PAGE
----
Inside I’m A Celeb’s Frankie Bridge’s rollercoaster life from teen star to panic attacks & hospitalised with depression
TO the outside world, Frankie Bridge had it all.
Gorgeous, successful, living the popstar dream and having recently met the man she would go on to marry.
But inside, all she felt was despair.
The Loose Women presenter, 32, is bookies favourite to be crowned Queen of the Castle in this year's I'm A Celebrity… Get Me Out Of Here, but for a long time, Frankie couldn't even imagine getting through the day.
She said: "I'd reached a point where I couldn't cope with everyday life."
It was 2011 and her girlband, The Saturdays, were in Iceland, filming a video for their single My Heart Takes Over.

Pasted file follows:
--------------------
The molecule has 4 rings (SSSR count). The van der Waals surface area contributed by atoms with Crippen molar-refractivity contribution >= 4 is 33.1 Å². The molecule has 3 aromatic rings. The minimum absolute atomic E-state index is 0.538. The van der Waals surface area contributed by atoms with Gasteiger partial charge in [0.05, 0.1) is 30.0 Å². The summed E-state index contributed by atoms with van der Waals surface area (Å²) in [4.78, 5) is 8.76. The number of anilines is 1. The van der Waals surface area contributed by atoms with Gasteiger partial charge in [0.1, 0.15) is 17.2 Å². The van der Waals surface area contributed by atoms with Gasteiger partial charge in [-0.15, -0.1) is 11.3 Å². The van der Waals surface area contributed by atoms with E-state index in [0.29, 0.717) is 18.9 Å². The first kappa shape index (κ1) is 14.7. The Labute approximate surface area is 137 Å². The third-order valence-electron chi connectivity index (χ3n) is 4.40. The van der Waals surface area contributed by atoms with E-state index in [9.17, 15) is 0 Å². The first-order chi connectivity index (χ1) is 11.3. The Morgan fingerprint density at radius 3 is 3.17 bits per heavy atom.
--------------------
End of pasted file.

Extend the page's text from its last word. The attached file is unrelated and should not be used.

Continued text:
She and footballer Wayne Bridge were at the start of their romance, having been introduced by Gavin and Stacey star James Corden on a night out.
Wayne, who appeared on I'm A Celeb in 2016, said of James: "He got her phone, put my number in it.
"Then he put her number in my phone. And then we basically text a little bit, and just ended up going for dinner."
Despite it being early days, Frankie knew she'd found a solid partner in the former England player.
So when he encouraged her to seek help for her problems, after an argument about the wrong type of yoghurt, she did.
But in Iceland, Frankie felt she was at rock bottom.
She said: "Fundamentally, I couldn't see the point of living anymore."
Her manager convinced her to push on with the two-day shoot and after that, Frankie would go into a private psychiatric hospital in London for treatment for depression.
She said: "Just because someone's life looks amazing, that doesn't mean it is.